These angry protesters, and their even angrier signs, are from the South Korean city of Seoul. This should be a celebratory week for them: almost 100 years ago, Korea won its independence from Japan, an event which will be commemorated in tomorrow's 96th Independence Day celebrations.
But these Seoulites protested outside the Japanese embassy earlier this week over Japan's continued claim over a group of islands between the two countries. The ownership of the islands is contested: in Korea, they're seen as Korean territory and known as the Dokdo islets; the Japanese call them Takeshima and identify them as part of its southern Shimane prefecture.
For the past ten years, Japan has held an annual "Takeshima Day" celebration in Shimane prefecture to promote their claim to the islands. For the past three, the event been attended by a high ranking Japanese official, and this year was no exception: the prime minister sent Yohei Matsumoto, a Cabinet Office parliamentary secretary.
To Koreans, this was seen as an act of expansionist aggression on Japan's part (hence the Swastikas on protestors' signs). In retaliation, Korea's foreign ministry has announced it will distribute maps and photos of the isalnds to Korean embassies and schools abroad, as well as international schools, to promote their ownership of the islands.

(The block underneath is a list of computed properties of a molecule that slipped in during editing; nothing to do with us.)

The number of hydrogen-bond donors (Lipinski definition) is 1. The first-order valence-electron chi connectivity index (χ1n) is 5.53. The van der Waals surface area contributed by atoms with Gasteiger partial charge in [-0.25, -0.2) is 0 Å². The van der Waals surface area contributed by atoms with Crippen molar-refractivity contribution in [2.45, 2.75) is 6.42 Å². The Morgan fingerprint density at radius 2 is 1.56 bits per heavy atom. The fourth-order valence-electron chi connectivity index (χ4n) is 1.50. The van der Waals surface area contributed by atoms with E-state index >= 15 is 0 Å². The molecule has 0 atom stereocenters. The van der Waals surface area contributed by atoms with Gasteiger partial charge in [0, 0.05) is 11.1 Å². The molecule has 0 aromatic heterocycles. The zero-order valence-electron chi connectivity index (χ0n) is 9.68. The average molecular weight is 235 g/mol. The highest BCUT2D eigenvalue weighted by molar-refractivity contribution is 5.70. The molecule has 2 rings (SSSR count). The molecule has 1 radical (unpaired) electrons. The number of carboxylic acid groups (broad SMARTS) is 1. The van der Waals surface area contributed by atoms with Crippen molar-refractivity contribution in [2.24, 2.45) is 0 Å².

All this is despite the fact that the islands are absolutely tiny:
The first resident in recent memory (a fisherman) moved in in 1965, and now there are a couple of lighthouse keepers and two civilian residents, plus 37 Korean police on guard there. It's pretty clear the dispute isn't over the islands because of their value to either country - but rather because they represent an important boundary between the two countries, one of which ruled the other only a century ago.